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Family Law

Hunger Strike – Day 6 + 1

Hunting for words. Too many thoughts want to come out at the same time; loss of home, eviction, moving my belongings into storage.


I had to cheat. After six days of not eating I lost five pounds and was feeling pretty weak. I used to bench lift 240 lb, but boy, did I feel weak. Time was getting shorter and shorter for me to move out of my home. I started packing; then I started moving furniture; then I collapsed. I fell down on my knees gasping for breath. That was not good and there was so much work ahead of me. You know, it is not easy to sort out and pack 21 years of your life. First I took a power drink. Within half hour I started feeling better, but I needed my strength to finish the job. I ate some boiled veggies that night and continued packing. The next day I had normal breakfast. Hurray, I was back again!

Tuesday was the day when sheriff was supposed to come and kick me out. I was ready. I rented a moving truck and with help of my girlfriend and two friends we moved everything to 15×20 storage space. We all felt beat up. Thank you Marite, Mitch and my special neighbor Carlos. 🙂


Thursday I was back “at work”. I lost 5 pounds but I regained 2 in the past there days. However, I was ready to continue, only dreading the transition from day two on day three as it is the most painful period.


With my dog Mozart and bunny Kiki. Three Musketeers or Three Stogies. Only the time will tell.



Mozart in his improvised sun shelter.

Friend’s Call

That evening my friend Brin called. She was crying. She had a hearing this week and judge wants to take her little son away from her. She is normal, energetic and hard working woma; always with the smile on her face. The opposing attorney was trying to make her look as an unfit mother.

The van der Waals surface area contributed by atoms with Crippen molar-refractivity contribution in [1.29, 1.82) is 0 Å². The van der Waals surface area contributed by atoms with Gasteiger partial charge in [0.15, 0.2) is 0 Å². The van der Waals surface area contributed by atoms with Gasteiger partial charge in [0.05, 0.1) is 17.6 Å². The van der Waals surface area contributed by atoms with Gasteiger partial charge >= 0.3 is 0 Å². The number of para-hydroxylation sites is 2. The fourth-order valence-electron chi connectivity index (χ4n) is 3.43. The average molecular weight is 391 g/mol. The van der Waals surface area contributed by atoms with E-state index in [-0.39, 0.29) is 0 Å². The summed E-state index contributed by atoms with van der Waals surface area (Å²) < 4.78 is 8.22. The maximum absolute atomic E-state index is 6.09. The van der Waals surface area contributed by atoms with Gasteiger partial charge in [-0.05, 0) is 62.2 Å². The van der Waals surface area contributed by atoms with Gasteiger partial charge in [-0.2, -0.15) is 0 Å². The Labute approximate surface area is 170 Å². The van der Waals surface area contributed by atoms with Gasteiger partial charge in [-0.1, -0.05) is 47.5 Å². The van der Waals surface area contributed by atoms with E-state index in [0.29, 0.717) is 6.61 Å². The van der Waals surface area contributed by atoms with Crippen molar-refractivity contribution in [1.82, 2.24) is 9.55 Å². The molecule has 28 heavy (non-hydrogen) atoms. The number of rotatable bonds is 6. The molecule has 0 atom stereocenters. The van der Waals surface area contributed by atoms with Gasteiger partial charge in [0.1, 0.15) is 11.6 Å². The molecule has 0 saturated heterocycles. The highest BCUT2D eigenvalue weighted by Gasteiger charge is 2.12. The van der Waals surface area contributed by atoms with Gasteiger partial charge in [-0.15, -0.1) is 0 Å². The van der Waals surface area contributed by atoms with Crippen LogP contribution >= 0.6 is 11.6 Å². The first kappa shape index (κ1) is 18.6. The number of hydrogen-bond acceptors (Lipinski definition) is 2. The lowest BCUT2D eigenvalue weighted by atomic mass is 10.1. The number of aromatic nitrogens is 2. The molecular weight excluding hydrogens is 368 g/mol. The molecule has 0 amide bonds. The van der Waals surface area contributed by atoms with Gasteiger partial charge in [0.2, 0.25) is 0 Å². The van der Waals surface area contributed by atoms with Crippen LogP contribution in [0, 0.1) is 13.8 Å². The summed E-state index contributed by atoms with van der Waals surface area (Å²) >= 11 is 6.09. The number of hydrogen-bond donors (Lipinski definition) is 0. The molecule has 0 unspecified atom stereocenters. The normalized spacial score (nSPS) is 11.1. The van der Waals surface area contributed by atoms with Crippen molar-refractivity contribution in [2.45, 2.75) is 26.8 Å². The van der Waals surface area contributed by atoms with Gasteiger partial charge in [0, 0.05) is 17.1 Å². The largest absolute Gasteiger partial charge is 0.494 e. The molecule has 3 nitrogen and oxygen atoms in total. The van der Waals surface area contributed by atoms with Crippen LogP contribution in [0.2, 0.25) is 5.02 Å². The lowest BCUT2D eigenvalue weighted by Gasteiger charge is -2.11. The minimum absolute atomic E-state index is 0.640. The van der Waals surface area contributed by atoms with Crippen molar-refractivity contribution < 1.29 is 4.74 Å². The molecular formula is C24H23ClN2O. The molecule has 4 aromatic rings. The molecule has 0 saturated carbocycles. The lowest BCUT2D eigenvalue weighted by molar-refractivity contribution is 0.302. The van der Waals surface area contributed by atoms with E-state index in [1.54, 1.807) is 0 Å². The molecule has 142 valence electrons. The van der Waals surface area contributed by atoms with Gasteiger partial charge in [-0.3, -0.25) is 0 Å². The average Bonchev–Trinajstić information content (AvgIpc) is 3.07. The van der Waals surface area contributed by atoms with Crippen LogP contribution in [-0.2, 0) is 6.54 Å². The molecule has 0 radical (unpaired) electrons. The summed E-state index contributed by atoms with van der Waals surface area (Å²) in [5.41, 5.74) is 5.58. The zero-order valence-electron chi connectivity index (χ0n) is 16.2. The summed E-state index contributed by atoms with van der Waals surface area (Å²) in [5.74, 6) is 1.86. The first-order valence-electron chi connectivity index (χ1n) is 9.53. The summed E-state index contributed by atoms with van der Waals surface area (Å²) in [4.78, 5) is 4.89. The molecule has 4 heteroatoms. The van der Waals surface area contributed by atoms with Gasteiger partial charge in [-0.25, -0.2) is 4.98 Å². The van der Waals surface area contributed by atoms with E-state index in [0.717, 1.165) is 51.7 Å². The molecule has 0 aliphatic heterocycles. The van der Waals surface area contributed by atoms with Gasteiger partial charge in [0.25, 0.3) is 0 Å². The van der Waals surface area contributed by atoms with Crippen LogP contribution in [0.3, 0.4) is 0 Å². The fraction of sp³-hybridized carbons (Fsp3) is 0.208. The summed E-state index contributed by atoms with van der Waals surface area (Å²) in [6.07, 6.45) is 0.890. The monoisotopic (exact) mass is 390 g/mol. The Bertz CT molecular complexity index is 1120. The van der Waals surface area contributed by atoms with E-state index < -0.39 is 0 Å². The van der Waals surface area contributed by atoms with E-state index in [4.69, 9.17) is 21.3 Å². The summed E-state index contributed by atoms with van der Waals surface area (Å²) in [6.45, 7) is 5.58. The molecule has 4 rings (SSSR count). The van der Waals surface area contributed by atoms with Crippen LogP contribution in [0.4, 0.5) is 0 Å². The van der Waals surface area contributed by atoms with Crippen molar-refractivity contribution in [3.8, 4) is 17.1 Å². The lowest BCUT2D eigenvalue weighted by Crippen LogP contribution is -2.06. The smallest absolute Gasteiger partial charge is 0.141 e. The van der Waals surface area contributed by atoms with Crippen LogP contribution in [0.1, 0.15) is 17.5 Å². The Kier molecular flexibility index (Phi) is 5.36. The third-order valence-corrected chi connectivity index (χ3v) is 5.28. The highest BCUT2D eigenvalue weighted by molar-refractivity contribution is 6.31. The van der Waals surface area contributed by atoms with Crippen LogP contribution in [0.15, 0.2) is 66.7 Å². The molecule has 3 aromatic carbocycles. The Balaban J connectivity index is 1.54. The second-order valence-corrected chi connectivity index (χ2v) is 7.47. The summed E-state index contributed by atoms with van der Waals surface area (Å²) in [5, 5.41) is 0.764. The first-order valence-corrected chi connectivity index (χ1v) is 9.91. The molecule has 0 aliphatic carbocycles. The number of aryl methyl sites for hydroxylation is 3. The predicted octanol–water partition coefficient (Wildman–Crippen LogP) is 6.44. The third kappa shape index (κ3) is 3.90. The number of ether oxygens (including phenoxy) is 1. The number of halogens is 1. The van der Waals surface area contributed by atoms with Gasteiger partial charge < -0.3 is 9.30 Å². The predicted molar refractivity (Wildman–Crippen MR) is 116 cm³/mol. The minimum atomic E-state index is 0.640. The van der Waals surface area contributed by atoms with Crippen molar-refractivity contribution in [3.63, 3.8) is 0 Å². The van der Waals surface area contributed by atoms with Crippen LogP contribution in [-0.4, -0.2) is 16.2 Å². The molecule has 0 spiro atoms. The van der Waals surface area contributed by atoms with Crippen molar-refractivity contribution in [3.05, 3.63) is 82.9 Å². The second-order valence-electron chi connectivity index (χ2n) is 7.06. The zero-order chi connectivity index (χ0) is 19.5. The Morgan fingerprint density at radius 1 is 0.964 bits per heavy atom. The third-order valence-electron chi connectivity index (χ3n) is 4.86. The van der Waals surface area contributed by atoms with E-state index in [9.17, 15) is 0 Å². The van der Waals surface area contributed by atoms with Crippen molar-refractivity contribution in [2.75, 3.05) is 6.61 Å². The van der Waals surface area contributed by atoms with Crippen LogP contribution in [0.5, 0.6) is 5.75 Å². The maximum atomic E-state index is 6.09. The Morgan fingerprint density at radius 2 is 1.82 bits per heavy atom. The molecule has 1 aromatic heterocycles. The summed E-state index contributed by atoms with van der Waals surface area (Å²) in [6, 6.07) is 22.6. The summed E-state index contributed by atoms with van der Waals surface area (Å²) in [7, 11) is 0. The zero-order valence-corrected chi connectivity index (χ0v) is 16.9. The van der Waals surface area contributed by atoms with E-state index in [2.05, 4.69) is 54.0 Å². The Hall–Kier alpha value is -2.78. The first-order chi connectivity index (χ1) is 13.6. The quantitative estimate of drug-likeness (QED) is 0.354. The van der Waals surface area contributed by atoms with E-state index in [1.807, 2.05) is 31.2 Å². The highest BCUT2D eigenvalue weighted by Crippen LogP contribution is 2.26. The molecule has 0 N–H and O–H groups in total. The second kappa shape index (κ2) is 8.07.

Do these people have any conscience and any morals???


April 20, 2012 Posted by | Family Law | , , , , , , , , , , , , , , , , , , , , , , , , | 3 Comments

Hunger Strike – Day 5

April 13, 2012

Many times I pondered should I say this, should I make it public? Even now I am not sure I’m doing the right thing, but the pain I’m feeling at this moment is overwhelming.



I know from many parent’s testimonies that it is not smart to involve government agencies like Child Protective Services into the divorce quagmire. They have their own agendas and many times they are not acting in child’s best interest.

However, I feel helpless to protect my child. My daughter is my only love and she is everything I have. For years, the other side did everything to portray me as an unfit parent in court and tried to take my daughter away. For years, and tens of thousands of dollars later and many sleepless nights, I succeeded in preventing that from happening. I kept 50% custody for all that time. That is what my child wanted.  She wanted to be with both parents, even though she frequently fought with her mother, but I respected her wishes. She knew that the next week she would be with me and that there would be peace and quiet.  I assume that was not the ideal situation for her, but she learned how to cope with all of that and she remained straight A student in school.